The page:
A total of 349 genotyped DNA samples had an average of 1,168,032 ± 512,427 reads that passed quality filtering. One DNA sample with less than 10,000 reads failed the quality filtering. The unfiltered data set containing all the 350 DNA samples representing 333 individuals (17 replicates of three individuals) included 27,838 SNPs, which reduced to 19,126 SNPs after initial filtering by the IGD. Further filtering of the entire data set for minor allele frequency of at least 0.01, and minimum 80% coverage of loci resulted in 7,431 SNPs.
PCA using the entire data set (333 individuals and 7,431 SNPs) detected two distinct clusters of individuals (Fig 1), separating 18 DNA samples (from Fields 3 and 5) into a distinct cluster. Microsatellite loci failed to amplify in these same samples. Subsequent multi-locus phylogenetic analyses (ITS, actin, calmodulin, histone H3, and translation elongation factor 1-α) revealed these samples were a different species; Cercospora cf. flagellaris, and were not included in subsequent analyses.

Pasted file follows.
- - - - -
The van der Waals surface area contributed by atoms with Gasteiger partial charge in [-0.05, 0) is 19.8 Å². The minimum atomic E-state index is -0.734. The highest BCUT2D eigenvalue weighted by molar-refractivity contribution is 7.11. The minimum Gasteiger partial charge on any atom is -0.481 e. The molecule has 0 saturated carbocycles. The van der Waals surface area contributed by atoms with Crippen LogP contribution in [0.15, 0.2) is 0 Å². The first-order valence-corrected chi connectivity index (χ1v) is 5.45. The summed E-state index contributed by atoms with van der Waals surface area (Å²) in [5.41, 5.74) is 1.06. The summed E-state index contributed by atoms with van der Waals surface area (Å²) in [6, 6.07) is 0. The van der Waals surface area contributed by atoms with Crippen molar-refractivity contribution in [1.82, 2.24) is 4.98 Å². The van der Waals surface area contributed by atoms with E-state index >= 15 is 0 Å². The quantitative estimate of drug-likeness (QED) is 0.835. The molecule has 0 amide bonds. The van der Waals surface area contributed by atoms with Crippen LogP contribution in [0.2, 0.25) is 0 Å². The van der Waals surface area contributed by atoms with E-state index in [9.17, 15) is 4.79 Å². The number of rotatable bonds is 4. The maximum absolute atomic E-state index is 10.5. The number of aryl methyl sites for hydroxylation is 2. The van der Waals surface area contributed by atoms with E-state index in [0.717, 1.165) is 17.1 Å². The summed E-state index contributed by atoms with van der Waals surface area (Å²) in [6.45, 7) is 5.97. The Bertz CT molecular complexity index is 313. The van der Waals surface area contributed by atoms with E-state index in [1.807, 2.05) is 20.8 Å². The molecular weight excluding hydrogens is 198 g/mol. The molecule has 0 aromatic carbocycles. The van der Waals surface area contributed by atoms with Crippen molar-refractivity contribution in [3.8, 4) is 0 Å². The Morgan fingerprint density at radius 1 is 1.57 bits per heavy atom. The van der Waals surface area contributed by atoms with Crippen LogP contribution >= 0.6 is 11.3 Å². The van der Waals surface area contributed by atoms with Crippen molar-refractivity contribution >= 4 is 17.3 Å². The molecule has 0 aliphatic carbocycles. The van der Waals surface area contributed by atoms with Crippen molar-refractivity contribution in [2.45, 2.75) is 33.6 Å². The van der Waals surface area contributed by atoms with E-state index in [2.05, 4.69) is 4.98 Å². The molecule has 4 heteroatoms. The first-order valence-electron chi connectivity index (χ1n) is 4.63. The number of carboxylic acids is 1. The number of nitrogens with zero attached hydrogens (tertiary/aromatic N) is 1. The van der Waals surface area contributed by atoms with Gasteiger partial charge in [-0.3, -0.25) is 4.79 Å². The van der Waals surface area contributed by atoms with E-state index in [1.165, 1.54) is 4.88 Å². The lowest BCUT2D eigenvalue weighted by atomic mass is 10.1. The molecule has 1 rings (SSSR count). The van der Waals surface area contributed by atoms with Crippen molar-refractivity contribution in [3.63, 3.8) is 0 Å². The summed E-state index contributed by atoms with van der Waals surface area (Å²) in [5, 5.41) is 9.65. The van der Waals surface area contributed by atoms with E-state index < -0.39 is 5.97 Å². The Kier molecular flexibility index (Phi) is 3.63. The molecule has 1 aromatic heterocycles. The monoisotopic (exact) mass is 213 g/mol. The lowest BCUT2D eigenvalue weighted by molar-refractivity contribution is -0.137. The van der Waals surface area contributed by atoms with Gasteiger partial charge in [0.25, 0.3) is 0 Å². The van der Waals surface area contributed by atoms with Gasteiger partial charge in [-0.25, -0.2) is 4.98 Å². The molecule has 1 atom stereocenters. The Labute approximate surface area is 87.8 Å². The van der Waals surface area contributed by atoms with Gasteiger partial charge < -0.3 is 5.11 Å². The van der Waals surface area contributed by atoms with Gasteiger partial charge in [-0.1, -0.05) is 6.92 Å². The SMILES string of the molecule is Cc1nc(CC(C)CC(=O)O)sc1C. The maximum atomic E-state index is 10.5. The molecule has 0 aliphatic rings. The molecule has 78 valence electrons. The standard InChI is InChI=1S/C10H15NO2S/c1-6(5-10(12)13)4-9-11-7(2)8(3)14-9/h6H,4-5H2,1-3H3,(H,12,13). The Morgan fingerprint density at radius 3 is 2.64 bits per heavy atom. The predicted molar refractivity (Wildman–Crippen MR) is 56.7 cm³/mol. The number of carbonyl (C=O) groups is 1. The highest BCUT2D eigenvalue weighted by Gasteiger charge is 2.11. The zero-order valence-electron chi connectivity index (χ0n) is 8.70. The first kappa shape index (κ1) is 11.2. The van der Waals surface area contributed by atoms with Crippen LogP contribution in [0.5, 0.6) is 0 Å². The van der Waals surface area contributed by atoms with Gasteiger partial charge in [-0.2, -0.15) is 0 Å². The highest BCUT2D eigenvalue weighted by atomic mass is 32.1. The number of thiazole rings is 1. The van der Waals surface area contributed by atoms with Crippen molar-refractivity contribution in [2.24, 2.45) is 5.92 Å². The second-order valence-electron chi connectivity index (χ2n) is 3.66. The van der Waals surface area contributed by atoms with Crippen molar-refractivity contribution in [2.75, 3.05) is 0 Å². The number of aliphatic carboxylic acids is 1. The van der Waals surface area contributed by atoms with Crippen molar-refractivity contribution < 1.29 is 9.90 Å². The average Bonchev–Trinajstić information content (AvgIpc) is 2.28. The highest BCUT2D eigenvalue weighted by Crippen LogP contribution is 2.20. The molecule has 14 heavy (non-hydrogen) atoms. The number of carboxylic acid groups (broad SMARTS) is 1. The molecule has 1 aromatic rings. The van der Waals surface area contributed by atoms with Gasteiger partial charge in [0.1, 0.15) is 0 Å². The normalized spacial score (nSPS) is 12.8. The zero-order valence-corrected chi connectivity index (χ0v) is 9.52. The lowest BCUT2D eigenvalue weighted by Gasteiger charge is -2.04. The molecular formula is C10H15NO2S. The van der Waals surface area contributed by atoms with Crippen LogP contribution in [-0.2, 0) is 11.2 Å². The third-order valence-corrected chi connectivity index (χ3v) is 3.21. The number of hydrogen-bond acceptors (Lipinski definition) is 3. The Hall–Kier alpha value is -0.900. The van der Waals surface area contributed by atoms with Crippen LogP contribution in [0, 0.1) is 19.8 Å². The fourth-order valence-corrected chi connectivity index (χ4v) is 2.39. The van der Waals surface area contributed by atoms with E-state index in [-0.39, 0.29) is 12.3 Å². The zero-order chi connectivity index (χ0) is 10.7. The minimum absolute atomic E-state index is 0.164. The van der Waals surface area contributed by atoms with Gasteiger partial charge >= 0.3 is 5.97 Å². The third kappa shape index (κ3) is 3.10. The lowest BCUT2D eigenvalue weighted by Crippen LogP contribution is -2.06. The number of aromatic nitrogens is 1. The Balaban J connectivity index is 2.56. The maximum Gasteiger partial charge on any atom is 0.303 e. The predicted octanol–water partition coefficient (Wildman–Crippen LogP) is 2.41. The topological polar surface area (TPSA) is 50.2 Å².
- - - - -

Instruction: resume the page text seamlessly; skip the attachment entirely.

Relaxed vs. strict-filtering of SNP data set
For the relaxed-filtered data set, 2,696 SNPs were retained in 319 DNA samples (307 individuals); and 4.89% of the data set was missing. Strict filtering parameters retained 1,631 SNPs in 322 DNA samples (310 individuals), resulting in 1.35% missing data.
For the relaxed-filtered SNP data set, none of individuals had the same MLG, including the replicated samples. The bitwise distance among the replicated samples ranged from 4.1 × 10−4 to 1.855 × 10−3 (Table 2). For the strictly filtered SNP data set, the bitwise distance among the replicated DNA samples was zero. However, 37–50% of the replicated samples were identified as different MLGs, which were attributed to loci with missing data.
Delineation of clonal lineages
Genotyping of the 307 C. beticola isolates using microsatellites resulted in detection of 130 MLGs. Contracting the microsatellite data set using the threshold estimated by the cutoff_predict function in poppr resulted in collapsing of 10 genotypes and retention of 120 MLLs (Table 3).